Islamists, protesters clash in Egypt
TOPSHOTS Muslim Brotherhood movement's supporters throw stones towards opponents of the movement during clashes on April 19, 2013 in central Cairo. Two people were hurt after anti-Islamist protesters marched on thousands of Islamists who had rallied outside the Supreme Court in central Cairo demanding judicial reform. AFP PHOTO /MOHAMED EL-SHAHEDMOHAMED EL-SHAHED/AFP/Getty Images
Photo by AFP/Getty Images
CAIRO — Supporters and opponents of Egypt's Islamist president battled in the streets near Tahrir Square on Friday as an Islamist rally demanding a purge of the judiciary devolved into violence.
The rally centered on a contentious aspect of the country's deep political polarization — the courts. Islamist backers of President Mohamed Morsy say the judiciary is infused with former regime loyalists who are blocking his policies, while opponents fear Islamists want to take over the courts and get rid of secular-minded judges to consolidate the Muslim Brotherhood's power.
But beyond the specific issues, the scenes of youths from both sides waving homemade pistols and beating each other with sticks illustrated how entrenched violence has become in Egypt's political crisis. In recent weeks, several marches and rallies by the country's various camps have devolved into street battles, fueling the bitterness on all sides.
Thousands of Morsi supporters — mostly backers of the Muslim Brotherhood and Islamist hard-liners — held rallies Friday outside the High Court building in Cairo and in the coastal city of Alexandria, demanding the “cleansing of the judiciary.”
The marches appeared aimed at presenting Islamists' actions on the courts as a popular “demand of the revolution.” Islamist lawmakers who dominate the legislature have announced plans to begin debating a bill regulating the judiciary, aimed at ensuring the independence of courts they contend are dominated by supporters of ousted leader Hosni Mubarak.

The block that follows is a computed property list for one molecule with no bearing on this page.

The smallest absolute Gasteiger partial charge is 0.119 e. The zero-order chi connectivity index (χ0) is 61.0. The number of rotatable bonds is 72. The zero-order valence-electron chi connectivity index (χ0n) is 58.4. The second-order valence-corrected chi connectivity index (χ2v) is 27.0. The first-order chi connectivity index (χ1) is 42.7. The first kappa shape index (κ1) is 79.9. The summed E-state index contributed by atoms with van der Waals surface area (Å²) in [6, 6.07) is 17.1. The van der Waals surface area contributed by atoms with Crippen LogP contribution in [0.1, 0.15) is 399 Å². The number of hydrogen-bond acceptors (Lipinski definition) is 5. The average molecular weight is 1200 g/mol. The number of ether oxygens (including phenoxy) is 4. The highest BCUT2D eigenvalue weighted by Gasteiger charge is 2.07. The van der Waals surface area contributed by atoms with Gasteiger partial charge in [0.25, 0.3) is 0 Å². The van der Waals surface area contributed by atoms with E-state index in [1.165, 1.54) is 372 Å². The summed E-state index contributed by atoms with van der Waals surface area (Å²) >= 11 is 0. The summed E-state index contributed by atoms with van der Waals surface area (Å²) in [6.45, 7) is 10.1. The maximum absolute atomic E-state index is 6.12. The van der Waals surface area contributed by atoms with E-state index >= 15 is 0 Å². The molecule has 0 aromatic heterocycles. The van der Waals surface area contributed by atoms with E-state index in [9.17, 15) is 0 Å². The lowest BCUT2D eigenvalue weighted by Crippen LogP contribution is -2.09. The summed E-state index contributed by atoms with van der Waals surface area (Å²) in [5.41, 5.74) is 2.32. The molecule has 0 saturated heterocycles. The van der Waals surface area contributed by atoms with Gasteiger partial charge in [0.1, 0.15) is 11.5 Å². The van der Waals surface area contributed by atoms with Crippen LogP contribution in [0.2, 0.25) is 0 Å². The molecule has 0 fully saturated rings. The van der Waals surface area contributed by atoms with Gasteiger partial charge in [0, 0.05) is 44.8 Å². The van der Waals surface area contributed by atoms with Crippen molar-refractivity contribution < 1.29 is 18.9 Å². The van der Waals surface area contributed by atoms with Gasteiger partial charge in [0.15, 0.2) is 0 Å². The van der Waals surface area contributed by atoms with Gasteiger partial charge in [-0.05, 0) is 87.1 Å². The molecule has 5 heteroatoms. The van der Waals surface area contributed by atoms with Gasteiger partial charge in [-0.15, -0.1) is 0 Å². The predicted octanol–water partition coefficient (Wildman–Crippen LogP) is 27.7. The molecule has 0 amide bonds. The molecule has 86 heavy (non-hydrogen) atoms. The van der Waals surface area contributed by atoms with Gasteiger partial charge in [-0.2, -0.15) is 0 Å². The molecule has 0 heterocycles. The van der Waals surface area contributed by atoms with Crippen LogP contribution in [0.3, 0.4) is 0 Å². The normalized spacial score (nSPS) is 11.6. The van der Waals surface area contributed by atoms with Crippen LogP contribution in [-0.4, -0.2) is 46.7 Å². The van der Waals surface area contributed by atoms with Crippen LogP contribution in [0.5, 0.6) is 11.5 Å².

But opponents believe the Islamists aim to remove judges and install new ones who support their agenda. In an interview with a Kuwaiti newspaper this month, the former head of the Brotherhood, Mehdi Akef, called the judiciary “sick” and “corrupt” and said a new law could force out 3,500 of Egypt's approximately 13,000 judges and prosecution officials by lowering the retirement age to 60 from 70 — though it remains to be seen if lowering the age will be in the final bill.
“Go for it Morsi and we are behind you. Cleanse the judiciary,” thousands of Islamists chanted outside the High Court building.
TribLive commenting policy
You are solely responsible for your comments and by using TribLive.com you agree to our Terms of Service.
We moderate comments. Our goal is to provide substantive commentary for a general readership. By screening submissions, we provide a space where readers can share intelligent and informed commentary that enhances the quality of our news and information.
While most comments will be posted if they are on-topic and not abusive, moderating decisions are subjective. We will make them as carefully and consistently as we can. Because of the volume of reader comments, we cannot review individual moderation decisions with readers.
We value thoughtful comments representing a range of views that make their point quickly and politely. We make an effort to protect discussions from repeated comments â either by the same reader or different readers.
We follow the same standards for taste as the daily newspaper. A few things we won't tolerate: personal attacks, obscenity, vulgarity, profanity (including expletives and letters followed by dashes), commercial promotion, impersonations, incoherence, proselytizing and SHOUTING. Don't include URLs to Web sites.
We do not edit comments. They are either approved or deleted. We reserve the right to edit a comment that is quoted or excerpted in an article. In this case, we may fix spelling and punctuation.
We welcome strong opinions and criticism of our work, but we don't want comments to become bogged down with discussions of our policies and we will moderate accordingly.
We appreciate it when readers and people quoted in articles or blog posts point out errors of fact or emphasis and will investigate all assertions. But these suggestions should be sent via e-mail. To avoid distracting other readers, we won't publish comments that suggest a correction. Instead, corrections will be made in a blog post or in an article.